$ mvn clean deploy
Successfully deployed SNAPSHOT versions will be found in Snapshot repository. If you need to delete your artifacts, you can log in to Sonatype’s Nexus using the same credentials you use to access to the Sonatype JIRA.
Performing a Release Deployment
The Maven Release Plugin can be used to automate the changes to the Maven POM files, sanity checks, the SCM operations required, the actual deployment execution and you can perform a release deployment to OSSRH with the following steps.
Prepare the release by answering the prompts for versions and tags
$ mvn release:clean release:prepare
If prepare fails use
$ mvn release:rollback $ mvn release:clean
The prepare will create a new tag in SCM, even in GitHub, automatically checking in on your behalf. For it to work you need to have working public key in GitHub for git-push.
Perform the release. The perform process will ask for your gpg.passphrase if you don’t give it with passphrase argument.
$ mvn release:perform
For some reason I can’t provide the GPG passphrase when Maven GPG plugin asks it and I have to use the -Dgpg.passphrase argument.
$ mvn -Darguments="-Dgpg.passphrase=<your GPG key passphrase> release:perform
If release:perform fails to error “gpg: signing failed: No pinentry” then on macOS you need to restart gpg-agent and define pinentry-program. gnupg21 comes with pineentry as dependency. Or see Gist about commit signing with GPG on macOS.
$ killall gpg-agent && gpg-agent --daemon --use-standard-socket --pinentry-program /usr/local/bin/pinentry
This execution will deploy to OSSRH and release to the Central Repository in one go, thanks to the usage of the Nexus Staging Maven Plugin with autoReleaseAfterClose set to true.
Now your artifacts are in the Releases repository. The updates to The Central Repository search can take up to two hours. Once your artifacts are released you will not be allowed to update or delete them.
The first time you promote a release, you need to comment on the OSSRH JIRA ticket you created so OSSRH can know you are ready to be synced.
Manually Releasing the Deployment to the Central Repository
If you don’t want to release artifacts automatically you can also do it manually. Set the autoReleaseAfterClose set to false so you can inspect and potentially release the deployed artifacts manually. Then to release your artifacts is done through Nexus as described in the guide.
Using Bintray for pushing artifacts to Maven Central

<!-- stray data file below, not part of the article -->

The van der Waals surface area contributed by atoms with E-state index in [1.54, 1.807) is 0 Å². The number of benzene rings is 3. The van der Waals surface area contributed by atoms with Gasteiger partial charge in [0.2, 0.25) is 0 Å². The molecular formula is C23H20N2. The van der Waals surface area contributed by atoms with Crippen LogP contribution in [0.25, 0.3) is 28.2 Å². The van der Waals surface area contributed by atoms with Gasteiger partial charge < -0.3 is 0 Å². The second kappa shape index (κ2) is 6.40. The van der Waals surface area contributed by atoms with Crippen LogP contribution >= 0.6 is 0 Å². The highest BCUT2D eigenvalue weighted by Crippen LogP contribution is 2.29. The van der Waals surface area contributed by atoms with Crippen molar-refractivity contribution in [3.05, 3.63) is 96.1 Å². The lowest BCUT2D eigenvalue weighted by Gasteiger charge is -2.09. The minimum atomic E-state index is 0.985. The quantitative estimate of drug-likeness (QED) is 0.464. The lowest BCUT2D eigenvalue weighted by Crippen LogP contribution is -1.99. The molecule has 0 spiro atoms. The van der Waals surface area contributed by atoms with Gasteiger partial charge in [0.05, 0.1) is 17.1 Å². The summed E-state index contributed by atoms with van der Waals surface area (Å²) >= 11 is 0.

“Bintray offers developers the fastest way to publish and consume OSS software releases. Whether you are distributing software packages or downloading ones”. In short it provides i.a. an alternative way to release artifacts to Maven Central and to Sonatype Open Source Software Repository.
I found out about Bintray after I had already used the Sonatype’s way to release artifacts so I haven’t tested this myself. Bintray’s process is more or less similar than Sonatype’s but if I hadn’t read the blog post about how to do it I wouldn’t have know where to start. In short the process is the following.
- Register to Bintray and set up auto-signing: Generate yourself a keypair, if you don’t have one. Add it to your profile, and setup your default Maven repo (or a new one) for signing with your GPG key: Bintray can then sign your jars automatically.
- Add your Sonatype account under “accounts”. If you don’t have one, follow this procedure
- Create and link your package: Import from a GitHub repo or create a new package for your Maven project.
- You can link your package to JCenter by clicking “Add to JCenter”.
- Set up Maven up to deploy to Bintray by copy-pasting the pom.xml snippets from “Set me up!” guide.
Then for each release:
- Deploy: Deploy files by running your build tool.
- Publish: Review the build artifacts and publish the version files if satisfied.
- Sync: On the version page go to the Maven Central tab, enter your Sonatype password and click “Sync” and you’re done!
- Your package is now in https://oss.sonatype.org/content/repositories/releases and will be synced to Maven Central (usually takes time). In case of a sync problem, Bintray will automatically take care of any needed cleanup.
For distributing your open source projects’ artifacts through Maven Central repository and OSSRH you have two options: 1. Release with Sonatype’s process or 2. Use Bintray’s process. Both options end up with the same results: your project’s artifacts are in Maven Central repository. In my opinion if you’re using Maven then it doesn’t really matter which option you choose.
Before Sonatype simplified their process for making releases to OSSRH the Bintray’s process was the only almost pain-free gateway to Maven Central. But with the new Sonatype way the two alternative ways are more or less the same and I could say that Sonatype’s new process feels a bit easier when using the Maven release plugin. In practice there’s not much differences, e.g. both supports SNAPSHOTs, Sonatype in OSSRH and Bintray in oss.jfrog.org. Bintray is more flexible especially if not using Maven so if you’re using other tools like Gradle then it’s the easier way to go.